Medicines

How often does SARS-CoV-2 be infected with other viruses?

The diagnosis of the coronavirus disease 2019 (COVID-19) is normally achieved by either reverse-transcriptase polymerase chain reaction (RT-PCR) assay or lateral flow device testing. Many countries offer the lateral flow device for free or at a cost that is subsidised to their citizens.

Moreover the requirement for testing is enforced by various governments in order to travel internationally. This information does not contain information on the presence of severe acute respir syndrome coronavirus 2 or (SARS-CoV-2).

Researchers at Universidad de Sao Francisco are analysing data from COVID-19 patients who were examined in clinics and hospitals that also look for other diseases. These conditions could make a significant difference in certain prognoses. Their work is published in the journal Diagnostic Microbiology and Infectious Disease.

Study Other respiratory pathogens other that were not associated with SARS-CoV-2 were discovered during COVID-19 testing. Image credit magic pictures/Shutterstock.com

About the study

Researchers accessed data from a COVID-19 shared database that was developed by the Sao Paulo Research Foundation. This allows information to be shared between five health care providers in Sao Paulo. They grouped people by sex and age range.

SARS-CoV-2 infection was confirmed using RT-PCR, while several other infections were also screened at the same time including Influenza A viruses (-H1N1 and other subtypes), Influenza B virus, Human Respiratory Syncytial Virus (HRSV), Human Parainfluenza Viruses Type I (HPIV-1), II (HPIV-2), III (HPIV-3), IV (HPIV-4), Rhinovirus/Enterovirus (RV/EV), Adenoviruses (ADVs), Human Metapneumovirus (hMPV), Human Coronavirus (HCoV)-229E, HCoV-HKU1, HCoV-NL63, and HCoV-OC43.

Researchers also tested for four bacterial species and also tried to identify yeast in urine. Using the Pearson Chi-square test or Fisher Exact Test, the researchers analyzed the differences in proportions of respiratory infections in groups, while the associations between variables were examined using odds ratio.

In all researchers gathered information of 73,897 people around 17,000 of whom were positive for SARS-CoV-2. In addition, 8.44% of people were tested for at least one other microorganism.

The individuals were aged between 25 and 61, with approximately equal numbers of male and female. There were 850 tests performed for Influenza A virus, 728 for Influenza B virus, 780 for Influenza A-H1N1 virus, 778 for M. pneumoniae 775 for HSRV, 3,768 for C. pneumoniae 775 for HSRV 3,768 for C. pyogenes.

The most frequently detected viral group, which was found in 594 people was RV/EV. Influenza B was found in 199 individuals, whereas Influenza A-H1N1 (and other Influenza A subtypes) were found in 115,105, and 115 individuals, respectively.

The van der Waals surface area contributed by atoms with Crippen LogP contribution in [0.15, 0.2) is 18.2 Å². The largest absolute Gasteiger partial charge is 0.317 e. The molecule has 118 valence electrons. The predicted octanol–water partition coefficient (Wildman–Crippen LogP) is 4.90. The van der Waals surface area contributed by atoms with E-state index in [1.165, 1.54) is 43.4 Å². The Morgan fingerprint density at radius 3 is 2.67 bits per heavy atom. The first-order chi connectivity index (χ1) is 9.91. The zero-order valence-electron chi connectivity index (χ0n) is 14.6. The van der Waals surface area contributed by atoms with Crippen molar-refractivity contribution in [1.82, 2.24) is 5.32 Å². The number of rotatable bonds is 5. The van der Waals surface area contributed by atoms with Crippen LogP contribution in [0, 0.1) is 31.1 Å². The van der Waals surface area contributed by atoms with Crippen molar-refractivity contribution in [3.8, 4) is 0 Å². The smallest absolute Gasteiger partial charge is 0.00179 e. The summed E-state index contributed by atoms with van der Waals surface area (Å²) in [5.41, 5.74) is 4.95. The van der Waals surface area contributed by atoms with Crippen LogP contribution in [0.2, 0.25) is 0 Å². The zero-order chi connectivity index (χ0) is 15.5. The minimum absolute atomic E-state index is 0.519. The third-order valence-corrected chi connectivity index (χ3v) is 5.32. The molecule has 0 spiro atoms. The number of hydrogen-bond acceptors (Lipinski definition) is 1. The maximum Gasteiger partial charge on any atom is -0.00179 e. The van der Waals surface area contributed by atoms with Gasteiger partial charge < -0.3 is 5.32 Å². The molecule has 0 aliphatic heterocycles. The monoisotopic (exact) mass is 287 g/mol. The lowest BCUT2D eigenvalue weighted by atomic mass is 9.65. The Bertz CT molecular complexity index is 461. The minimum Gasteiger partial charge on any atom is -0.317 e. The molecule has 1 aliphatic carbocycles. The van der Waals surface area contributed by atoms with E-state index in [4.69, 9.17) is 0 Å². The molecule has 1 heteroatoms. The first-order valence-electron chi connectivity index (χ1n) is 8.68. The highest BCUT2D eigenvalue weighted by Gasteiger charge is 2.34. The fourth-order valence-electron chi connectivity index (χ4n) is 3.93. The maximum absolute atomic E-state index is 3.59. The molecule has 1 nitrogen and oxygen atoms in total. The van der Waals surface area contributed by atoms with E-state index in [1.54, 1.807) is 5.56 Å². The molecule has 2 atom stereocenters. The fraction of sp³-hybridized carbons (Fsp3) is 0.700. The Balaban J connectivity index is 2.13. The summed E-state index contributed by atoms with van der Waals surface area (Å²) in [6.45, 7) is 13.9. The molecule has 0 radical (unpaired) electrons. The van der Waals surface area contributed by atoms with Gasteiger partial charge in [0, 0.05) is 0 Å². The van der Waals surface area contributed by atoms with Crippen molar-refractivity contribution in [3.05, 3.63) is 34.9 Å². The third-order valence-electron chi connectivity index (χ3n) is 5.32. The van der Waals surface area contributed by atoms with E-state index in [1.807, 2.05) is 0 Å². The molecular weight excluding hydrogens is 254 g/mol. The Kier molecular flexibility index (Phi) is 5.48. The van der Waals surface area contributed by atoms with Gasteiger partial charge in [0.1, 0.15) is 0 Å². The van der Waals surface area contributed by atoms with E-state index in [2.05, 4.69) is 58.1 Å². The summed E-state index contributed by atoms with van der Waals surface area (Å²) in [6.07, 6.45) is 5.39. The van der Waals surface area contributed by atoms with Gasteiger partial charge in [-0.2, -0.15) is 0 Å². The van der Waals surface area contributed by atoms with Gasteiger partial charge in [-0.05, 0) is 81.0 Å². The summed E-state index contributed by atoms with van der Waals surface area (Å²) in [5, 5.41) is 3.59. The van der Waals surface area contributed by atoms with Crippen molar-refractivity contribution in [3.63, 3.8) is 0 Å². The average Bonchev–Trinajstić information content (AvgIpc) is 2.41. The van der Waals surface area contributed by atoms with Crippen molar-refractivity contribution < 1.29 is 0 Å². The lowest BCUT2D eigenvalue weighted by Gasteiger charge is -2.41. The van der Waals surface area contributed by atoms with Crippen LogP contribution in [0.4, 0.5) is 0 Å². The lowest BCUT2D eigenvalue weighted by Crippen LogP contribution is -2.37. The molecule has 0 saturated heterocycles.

S. was the most frequently recognized bacteria species. Pyogenes. It was detected in 121 people. 8 of these people were also positive for COVID-19. C. C.

M. pneumoniae was observed in 10 individuals who were positive for COVID-19. B. Four individuals were positive for pertussis One of them had COVID-19. Only 17 people were tested positive for pertussis, however this was also related to COVID-19.

The majority of people who were negative for COVID-19 also tested positive for another microorganism. The vast majority of those who were negative were between 25 and 60 years old. But, this was the largest age range by far.

There were 150 instances of detection of a different microorganism that was found to be associated with COVID-19. One of these tests was positive for 16 microorganisms, although the researchers recommend caution in this discovery and suggest it may be an error in the database.

The cases are too wide and diverse to be discussed individually; however, most individuals who were positive for an alternate respiratory virus tested positive for SARS-CoV-2. nine viruses were associated with a lower risk of contracting the disease. Researchers have suggested that this could be due to immune activation or competition between viruses for receptors on cells.

There were over 1,300 cases of COVID-19, as well as another virus. The most prevalent was RV/EV. Researchers found that yeast in urine is related to positive COVID-19 test results. This could be due to a malfunction in the immune system which allows fungal infections to grow more easily.

Conclusion

Researchers insist that their findings are exploratory. They believe this information could prove beneficial in the future. It could be invaluable for healthcare professionals to be aware of which other respiratory viruses and bacterial infections are likely to be dangerous for COVID-19 patients, and help in enhancing treatment for COVID-19 patients.

Journal reference:
  • Boschiero, M. N., Duarte, A., Palamim, C. V. C., et al. (2021). COVID-19 testing showed a higher rate of respiratory pathogens than SARS-CoV-2. Diagnostic Microbiology and Infectious Disease (2). doi:10.1016/j.diagmicrobio.2021.115576.

Content Source: https://www.news-medical.net/news/20211128/How-often-does-SARS-CoV-2-infect-alongside-another-viruses.aspx

Gemma Wilson

Gemma is a journalism graduate with keen interest in covering business news – specifically startups. She has as a keen eye for technologies and has predicted quite a few successful startups over the last couple of years.

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